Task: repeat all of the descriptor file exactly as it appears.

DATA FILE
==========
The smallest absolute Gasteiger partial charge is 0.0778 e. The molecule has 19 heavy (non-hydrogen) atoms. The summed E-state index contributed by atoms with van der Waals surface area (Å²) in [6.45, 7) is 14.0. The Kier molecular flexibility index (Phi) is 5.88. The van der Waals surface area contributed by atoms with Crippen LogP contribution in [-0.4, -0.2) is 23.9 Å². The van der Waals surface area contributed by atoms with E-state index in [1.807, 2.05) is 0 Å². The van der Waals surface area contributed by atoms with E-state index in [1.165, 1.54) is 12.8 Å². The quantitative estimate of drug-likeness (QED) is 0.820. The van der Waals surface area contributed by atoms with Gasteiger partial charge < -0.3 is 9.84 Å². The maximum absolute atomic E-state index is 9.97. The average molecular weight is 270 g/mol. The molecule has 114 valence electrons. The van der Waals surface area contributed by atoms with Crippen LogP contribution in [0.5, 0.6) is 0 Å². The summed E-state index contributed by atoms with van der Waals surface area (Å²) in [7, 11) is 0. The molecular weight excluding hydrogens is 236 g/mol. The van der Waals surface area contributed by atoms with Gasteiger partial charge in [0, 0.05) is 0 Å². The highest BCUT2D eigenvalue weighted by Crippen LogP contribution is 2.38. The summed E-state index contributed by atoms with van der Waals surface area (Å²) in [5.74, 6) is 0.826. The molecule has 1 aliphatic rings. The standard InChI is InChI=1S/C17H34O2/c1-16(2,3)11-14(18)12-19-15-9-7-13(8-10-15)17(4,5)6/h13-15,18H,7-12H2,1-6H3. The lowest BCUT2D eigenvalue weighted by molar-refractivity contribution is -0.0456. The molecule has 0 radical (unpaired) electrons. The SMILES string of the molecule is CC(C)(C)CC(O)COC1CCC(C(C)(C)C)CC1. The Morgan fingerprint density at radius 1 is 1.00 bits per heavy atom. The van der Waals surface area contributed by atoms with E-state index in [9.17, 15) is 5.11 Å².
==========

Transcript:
The smallest absolute Gasteiger partial charge is 0.0778 e. The molecule has 19 heavy (non-hydrogen) atoms. The summed E-state index contributed by atoms with van der Waals surface area (Å²) in [6.45, 7) is 14.0. The Kier molecular flexibility index (Phi) is 5.88. The van der Waals surface area contributed by atoms with Crippen LogP contribution in [-0.4, -0.2) is 23.9 Å². The van der Waals surface area contributed by atoms with E-state index in [1.807, 2.05) is 0 Å². The van der Waals surface area contributed by atoms with E-state index in [1.165, 1.54) is 12.8 Å². The quantitative estimate of drug-likeness (QED) is 0.820. The van der Waals surface area contributed by atoms with Gasteiger partial charge < -0.3 is 9.84 Å². The maximum absolute atomic E-state index is 9.97. The average molecular weight is 270 g/mol. The molecule has 114 valence electrons. The van der Waals surface area contributed by atoms with Crippen LogP contribution in [0.5, 0.6) is 0 Å². The summed E-state index contributed by atoms with van der Waals surface area (Å²) in [7, 11) is 0. The molecular weight excluding hydrogens is 236 g/mol. The van der Waals surface area contributed by atoms with Gasteiger partial charge in [0, 0.05) is 0 Å². The highest BCUT2D eigenvalue weighted by Crippen LogP contribution is 2.38. The summed E-state index contributed by atoms with van der Waals surface area (Å²) in [5.74, 6) is 0.826. The molecule has 1 aliphatic rings. The standard InChI is InChI=1S/C17H34O2/c1-16(2,3)11-14(18)12-19-15-9-7-13(8-10-15)17(4,5)6/h13-15,18H,7-12H2,1-6H3. The lowest BCUT2D eigenvalue weighted by molar-refractivity contribution is -0.0456. The molecule has 0 radical (unpaired) electrons. The SMILES string of the molecule is CC(C)(C)CC(O)COC1CCC(C(C)(C)C)CC1. The Morgan fingerprint density at radius 1 is 1.00 bits per heavy atom. The van der Waals surface area contributed by atoms with E-state index in [9.17, 15) is 5.11 Å².